Bishop said along with doing their research on the wants and needs of their customer-base, drafting a business plan and being willing to adapt are crucial for success.

"For new businesses, asking what people want and being willing to implement that is so important," she said. "Sometimes, we get so ingrained in, 'This is what I like,' but that's not what the public wants. So, I think we can do a lot by learning what the community wants."

Bishop used the The BBQ Station restaurant as an example.

"They asked customers what they liked, and if they didn't like their sauce, they changed it," she said. "They've been successful as a result of being willing to make changes to give people what they want."

Residents can help support businesses, and their community, by shopping local, Bishop said.

"If you want a community to succeed, then we have to support those stores," she said. "You may pay a few dollars more for a product, but when you look at your gas and time spent to drive elsewhere, to support locally is huge. The objective is, when you improve your downtown, it's a win-win for everybody. When you start improving your image, painting your store front, and put the right business in the stores [according to what people want], it gives you a better tax base and draws more people coming through your town buying your products.

"When you have a busier downtown, everything will increase in value. People won't be afraid to come in and buy a building because they see that this is a community that wants to thrive and will be here 50 years from now."

Bishop said some type of coffee house has been a top request for new businesses, along with more restaurants.

"The research that has been done says that people want more restaurants downtown and less services," she said. "The empty buildings we have now need to be restaurants or retail. But, we need to really research and think about what is going to make [Cassville] a unique experience. People can go to a shopping center or mall, and we want to be unique. If you have a good restaurant, people will drive miles for it, and one that provides consistency.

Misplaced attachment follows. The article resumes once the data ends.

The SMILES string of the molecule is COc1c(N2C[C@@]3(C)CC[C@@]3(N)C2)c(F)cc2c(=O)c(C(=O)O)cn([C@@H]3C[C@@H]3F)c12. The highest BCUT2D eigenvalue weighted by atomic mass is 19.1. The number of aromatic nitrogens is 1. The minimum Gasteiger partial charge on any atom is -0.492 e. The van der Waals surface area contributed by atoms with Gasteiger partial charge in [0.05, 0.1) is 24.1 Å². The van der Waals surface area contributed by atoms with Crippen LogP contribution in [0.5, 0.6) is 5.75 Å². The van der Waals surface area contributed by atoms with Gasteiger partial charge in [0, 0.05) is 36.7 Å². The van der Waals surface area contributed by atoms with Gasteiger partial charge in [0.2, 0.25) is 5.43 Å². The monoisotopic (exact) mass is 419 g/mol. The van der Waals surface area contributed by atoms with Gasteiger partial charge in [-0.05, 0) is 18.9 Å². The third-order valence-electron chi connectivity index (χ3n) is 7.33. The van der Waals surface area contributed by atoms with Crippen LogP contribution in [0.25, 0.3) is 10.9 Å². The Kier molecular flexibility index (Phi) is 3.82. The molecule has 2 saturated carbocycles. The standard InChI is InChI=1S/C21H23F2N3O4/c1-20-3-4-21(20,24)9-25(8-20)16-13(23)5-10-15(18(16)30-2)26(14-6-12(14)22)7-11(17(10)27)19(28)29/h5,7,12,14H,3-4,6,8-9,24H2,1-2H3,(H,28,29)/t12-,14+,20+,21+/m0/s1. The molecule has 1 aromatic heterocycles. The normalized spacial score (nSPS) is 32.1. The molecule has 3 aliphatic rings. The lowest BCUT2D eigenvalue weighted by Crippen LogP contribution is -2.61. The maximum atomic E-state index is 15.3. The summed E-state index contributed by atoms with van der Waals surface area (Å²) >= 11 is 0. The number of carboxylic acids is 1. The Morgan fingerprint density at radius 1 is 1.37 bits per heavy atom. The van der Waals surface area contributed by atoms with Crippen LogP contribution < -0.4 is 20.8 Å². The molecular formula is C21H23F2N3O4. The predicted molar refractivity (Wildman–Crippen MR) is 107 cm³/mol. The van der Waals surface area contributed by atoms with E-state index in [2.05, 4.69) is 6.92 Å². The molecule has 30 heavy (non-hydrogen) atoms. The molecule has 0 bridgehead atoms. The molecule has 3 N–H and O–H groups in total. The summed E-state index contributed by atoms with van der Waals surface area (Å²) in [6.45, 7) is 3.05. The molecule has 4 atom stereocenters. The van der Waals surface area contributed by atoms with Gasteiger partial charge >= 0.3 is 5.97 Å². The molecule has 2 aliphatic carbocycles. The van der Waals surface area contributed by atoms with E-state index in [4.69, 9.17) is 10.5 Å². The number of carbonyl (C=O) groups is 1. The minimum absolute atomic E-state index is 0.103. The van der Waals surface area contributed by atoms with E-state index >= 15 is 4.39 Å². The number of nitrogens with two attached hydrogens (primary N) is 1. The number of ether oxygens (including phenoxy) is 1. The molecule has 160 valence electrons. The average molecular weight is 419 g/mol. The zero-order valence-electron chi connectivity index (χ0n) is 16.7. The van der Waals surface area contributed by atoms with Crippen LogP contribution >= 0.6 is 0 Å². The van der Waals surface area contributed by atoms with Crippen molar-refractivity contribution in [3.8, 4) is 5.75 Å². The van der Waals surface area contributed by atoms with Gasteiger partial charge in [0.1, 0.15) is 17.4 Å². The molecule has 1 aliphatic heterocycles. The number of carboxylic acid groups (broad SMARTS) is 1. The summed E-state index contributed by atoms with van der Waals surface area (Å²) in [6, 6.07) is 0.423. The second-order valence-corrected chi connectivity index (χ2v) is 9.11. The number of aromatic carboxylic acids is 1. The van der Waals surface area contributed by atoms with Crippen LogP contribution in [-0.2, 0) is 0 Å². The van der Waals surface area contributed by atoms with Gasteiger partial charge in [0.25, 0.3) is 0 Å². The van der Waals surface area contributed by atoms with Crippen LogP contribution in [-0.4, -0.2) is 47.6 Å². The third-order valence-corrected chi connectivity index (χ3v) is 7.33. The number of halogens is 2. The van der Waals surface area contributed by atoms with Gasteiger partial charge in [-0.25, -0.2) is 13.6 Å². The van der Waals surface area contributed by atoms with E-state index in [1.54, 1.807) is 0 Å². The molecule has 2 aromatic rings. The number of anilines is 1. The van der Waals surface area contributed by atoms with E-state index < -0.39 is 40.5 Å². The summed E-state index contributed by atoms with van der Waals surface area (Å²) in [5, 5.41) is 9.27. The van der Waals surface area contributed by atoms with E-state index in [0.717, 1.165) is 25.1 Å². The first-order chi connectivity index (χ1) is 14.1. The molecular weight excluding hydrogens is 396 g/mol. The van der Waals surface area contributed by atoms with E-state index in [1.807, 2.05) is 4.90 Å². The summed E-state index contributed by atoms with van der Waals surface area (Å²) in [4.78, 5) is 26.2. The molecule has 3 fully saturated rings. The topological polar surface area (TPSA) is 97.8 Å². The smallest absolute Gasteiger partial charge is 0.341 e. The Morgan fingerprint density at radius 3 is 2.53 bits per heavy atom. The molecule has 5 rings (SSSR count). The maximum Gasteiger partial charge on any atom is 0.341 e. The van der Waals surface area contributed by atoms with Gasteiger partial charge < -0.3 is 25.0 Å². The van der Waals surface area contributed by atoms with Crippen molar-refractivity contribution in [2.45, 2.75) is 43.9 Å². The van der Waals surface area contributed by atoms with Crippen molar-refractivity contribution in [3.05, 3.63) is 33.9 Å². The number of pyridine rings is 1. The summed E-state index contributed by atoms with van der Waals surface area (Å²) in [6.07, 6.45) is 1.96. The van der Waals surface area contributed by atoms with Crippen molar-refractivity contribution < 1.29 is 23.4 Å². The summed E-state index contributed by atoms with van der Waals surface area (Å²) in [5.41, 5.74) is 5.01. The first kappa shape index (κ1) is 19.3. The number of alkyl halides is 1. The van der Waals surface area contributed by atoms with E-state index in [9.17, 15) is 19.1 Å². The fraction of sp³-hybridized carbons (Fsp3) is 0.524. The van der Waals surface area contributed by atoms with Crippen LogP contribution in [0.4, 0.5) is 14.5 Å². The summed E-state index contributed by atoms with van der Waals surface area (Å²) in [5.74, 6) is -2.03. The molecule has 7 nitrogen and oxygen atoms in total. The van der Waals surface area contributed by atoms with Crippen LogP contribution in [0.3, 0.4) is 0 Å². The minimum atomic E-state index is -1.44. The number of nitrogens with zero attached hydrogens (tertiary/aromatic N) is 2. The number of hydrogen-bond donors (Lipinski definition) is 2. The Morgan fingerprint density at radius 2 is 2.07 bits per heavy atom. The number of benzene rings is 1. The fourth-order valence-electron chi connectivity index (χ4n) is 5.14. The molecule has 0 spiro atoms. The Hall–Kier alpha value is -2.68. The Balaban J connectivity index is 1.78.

"Look at Steak Inn. It's in Shell Knob, but people will make the drive. We need something locally like The Rib restaurant. It was full all the time. We also need to have consistent restaurant hours. If things get slow, local restaurants close early. If you haven't eaten by 8 p.m., you're not going to. I think of the number of times we've walked into a restaurant and they've said, 'Sorry we're closing.' We also have young people who would like to relocate here, but we need to have a better industrial base so they have a job to come to or a means of developing and running a business here. If we don't get in the mode of being more progressive, we're in trouble. In the end, it begins with each one of us. When we all start working together, great things can happen."

The Main Street Association will also hold its next board meeting on June 29 at Security Abstract from 7:30-8:30 p.m.